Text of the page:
• Whatever the expectations are in L.A. with the ink still drying on Torre's contract, they're lower and more reasonable than they were in New York. Torre will do a good job of keeping the pressure off his guys by deflecting it towards himself, and this is a guy who can stand more heat than just about any manager I've ever seen. He'll demand accountability for the kind of BS that's gone on around problem children like Jeff Kent over the past few years, and I think he'll find his way through this mix of veterans and youngsters better than Little did last year.
Cliff did a particularly nice job of elaborating on the vets-versus-rookies topic:
Looking at the 2008 Dodgers," Corcoran says, "if the team decides to start the season with [Andre] Ethier and [Matt] Kemp in the outfield corners and [James] Loney and [Andy] LaRoche at the infield corners, Torre will give the youngsters a long rope. A player has to be really bad for a really long time to lose a starting job he's been given by Joe Torre. The challenge for young players, however, is getting that starting job in the first place.

"If Ned Colletti brings in another 'proven veteran' outfielder, or if Nomar [Garciaparra] has a blazing hot spring training and reclaims the third-base job, you're unlikely to see a change in the lineup before June, if at all, no matter how poorly the vets play.

"The one exception there, particularly regarding Nomar, is injury. Torre is not above allowing a young player to Wally Pipp a vet. If the team and the youngster excel while the vet is on the DL, that vet could come back to a spot on the bench, as [Jason] Giambi and Doug Mientkiewicz did this year. Heck, even Johnny Damon lost his center-field job to injury this year, and he didn't spend a day on the DL. Of course it took until June for that to happen."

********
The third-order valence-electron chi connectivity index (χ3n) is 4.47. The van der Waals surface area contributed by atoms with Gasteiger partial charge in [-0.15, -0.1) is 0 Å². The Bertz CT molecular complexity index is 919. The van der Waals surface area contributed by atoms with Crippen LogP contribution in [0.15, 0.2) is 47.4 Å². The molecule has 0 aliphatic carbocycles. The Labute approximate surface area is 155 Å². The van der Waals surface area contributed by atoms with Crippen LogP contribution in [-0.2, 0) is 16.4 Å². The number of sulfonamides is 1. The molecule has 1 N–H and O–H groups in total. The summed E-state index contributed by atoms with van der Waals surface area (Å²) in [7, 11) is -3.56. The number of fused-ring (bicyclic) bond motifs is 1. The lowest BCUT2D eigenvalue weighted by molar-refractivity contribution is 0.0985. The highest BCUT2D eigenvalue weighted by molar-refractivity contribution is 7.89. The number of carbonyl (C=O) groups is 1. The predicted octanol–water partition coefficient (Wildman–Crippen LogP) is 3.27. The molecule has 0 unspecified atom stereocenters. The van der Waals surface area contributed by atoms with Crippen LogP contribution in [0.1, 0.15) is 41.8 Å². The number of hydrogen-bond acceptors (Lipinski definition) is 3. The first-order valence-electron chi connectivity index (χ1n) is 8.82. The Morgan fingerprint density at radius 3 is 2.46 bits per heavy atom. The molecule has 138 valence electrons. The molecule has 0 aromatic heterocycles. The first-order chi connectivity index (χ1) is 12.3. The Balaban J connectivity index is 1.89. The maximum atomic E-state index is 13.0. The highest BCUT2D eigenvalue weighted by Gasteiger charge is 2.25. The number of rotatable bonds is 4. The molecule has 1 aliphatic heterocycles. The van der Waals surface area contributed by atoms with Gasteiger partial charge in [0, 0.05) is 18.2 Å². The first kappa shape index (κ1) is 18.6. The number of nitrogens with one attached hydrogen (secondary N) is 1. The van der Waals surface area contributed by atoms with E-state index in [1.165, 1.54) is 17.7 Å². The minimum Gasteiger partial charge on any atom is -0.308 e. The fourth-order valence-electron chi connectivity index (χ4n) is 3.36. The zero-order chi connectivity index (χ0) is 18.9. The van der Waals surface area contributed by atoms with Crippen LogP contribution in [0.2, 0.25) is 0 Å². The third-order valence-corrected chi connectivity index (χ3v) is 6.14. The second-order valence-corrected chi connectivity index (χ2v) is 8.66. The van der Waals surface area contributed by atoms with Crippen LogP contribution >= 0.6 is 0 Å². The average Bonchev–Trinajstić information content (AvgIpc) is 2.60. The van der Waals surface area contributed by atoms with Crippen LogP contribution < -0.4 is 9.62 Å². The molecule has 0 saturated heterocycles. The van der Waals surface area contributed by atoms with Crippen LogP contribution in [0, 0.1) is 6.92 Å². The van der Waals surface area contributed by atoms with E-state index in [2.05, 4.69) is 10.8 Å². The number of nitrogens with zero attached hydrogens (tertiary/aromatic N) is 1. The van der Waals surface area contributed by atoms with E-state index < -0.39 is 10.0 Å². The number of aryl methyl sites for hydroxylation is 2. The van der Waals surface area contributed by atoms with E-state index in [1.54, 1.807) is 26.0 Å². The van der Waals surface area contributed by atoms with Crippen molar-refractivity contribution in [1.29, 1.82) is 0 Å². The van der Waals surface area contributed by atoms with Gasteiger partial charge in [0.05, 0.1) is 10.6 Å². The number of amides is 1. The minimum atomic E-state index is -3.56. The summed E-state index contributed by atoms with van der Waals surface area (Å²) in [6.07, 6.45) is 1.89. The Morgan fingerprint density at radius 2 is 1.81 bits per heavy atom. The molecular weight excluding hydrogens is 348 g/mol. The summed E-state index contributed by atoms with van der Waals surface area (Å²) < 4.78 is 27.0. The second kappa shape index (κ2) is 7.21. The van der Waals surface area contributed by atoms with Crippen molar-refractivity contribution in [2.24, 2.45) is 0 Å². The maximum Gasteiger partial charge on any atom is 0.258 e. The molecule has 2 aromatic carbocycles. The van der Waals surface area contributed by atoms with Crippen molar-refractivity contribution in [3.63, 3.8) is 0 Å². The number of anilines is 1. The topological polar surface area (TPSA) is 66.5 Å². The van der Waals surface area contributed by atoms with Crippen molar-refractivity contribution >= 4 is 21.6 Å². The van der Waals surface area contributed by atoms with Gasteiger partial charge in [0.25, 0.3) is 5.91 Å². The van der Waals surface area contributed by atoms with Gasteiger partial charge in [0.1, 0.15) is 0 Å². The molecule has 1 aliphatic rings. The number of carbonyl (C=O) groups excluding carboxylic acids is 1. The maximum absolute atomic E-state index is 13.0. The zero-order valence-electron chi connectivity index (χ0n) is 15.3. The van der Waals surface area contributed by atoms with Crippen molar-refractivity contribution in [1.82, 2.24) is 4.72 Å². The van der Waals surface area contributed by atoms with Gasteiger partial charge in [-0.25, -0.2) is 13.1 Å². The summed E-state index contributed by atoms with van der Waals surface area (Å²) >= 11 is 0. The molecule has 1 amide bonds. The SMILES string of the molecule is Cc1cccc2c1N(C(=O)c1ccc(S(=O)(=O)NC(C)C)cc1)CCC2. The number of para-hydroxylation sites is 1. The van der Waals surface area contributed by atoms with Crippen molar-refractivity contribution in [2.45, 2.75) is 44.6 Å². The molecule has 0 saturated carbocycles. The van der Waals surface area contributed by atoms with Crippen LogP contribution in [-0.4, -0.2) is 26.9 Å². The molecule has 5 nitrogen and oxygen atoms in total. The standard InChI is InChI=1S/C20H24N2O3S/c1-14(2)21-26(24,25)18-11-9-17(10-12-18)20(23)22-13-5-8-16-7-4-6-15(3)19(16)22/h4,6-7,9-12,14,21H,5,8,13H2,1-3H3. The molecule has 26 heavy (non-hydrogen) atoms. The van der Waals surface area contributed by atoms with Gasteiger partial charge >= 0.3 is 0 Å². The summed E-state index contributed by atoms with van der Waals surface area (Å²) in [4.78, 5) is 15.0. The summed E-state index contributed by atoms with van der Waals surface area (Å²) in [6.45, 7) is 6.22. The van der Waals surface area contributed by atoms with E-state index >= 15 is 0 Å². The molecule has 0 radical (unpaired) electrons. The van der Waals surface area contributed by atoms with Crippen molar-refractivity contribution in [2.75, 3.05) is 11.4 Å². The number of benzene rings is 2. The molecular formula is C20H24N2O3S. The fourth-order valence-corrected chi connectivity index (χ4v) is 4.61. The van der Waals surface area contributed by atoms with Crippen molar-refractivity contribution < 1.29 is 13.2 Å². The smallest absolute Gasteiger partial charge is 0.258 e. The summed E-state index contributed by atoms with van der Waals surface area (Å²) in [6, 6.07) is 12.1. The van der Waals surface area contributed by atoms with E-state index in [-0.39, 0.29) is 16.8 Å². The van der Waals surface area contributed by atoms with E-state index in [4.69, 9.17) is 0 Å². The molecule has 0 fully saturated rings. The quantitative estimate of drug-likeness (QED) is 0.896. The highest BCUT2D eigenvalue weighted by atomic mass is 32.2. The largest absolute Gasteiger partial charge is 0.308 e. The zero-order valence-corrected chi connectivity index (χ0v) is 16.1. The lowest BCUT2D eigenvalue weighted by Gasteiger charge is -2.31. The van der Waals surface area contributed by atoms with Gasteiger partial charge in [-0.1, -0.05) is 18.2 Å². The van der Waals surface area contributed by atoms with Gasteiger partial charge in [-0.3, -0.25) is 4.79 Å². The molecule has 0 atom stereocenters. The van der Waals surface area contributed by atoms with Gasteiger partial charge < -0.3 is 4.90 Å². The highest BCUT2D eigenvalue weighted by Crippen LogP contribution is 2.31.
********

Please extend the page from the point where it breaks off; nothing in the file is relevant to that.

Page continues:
On the possibility of Rodriguez to the Dodgers: I don't think the Torre hiring increases the likelihood that Rodriguez will sign with LA. For all of Rodriguez's claims that he loved playing for Torre, he had to feel rather betrayed by his manager throwing him to the wolves in that Tom Verducci Sports Illustrated article in Septmeber 2006, and in Torre batting him eighth late in the Division Series against the Tigers.

But that's really only a small part of the issue regarding the A-Rod-to-the-Dodgers scenario. The biggest part is, of course, money. Dodger owner Frank McCourt is notoriously underfinanced, making it unlikely that he could absorb the operating losses stemming from adding A-Rod's $30+ million salary to a payroll that was $108 million on Opening Day last year. Though those annual losses could be countered by an increase in franchise value via increased attendance (even atop a Dodger record 3,857,036 this year), media revenues and other ancillary streams, McCourt's reputation for short-sightedness -- just look at the frenetic way he's handled his GMs and managers since taking the reins in early 2004 -- makes this scenario unlikely.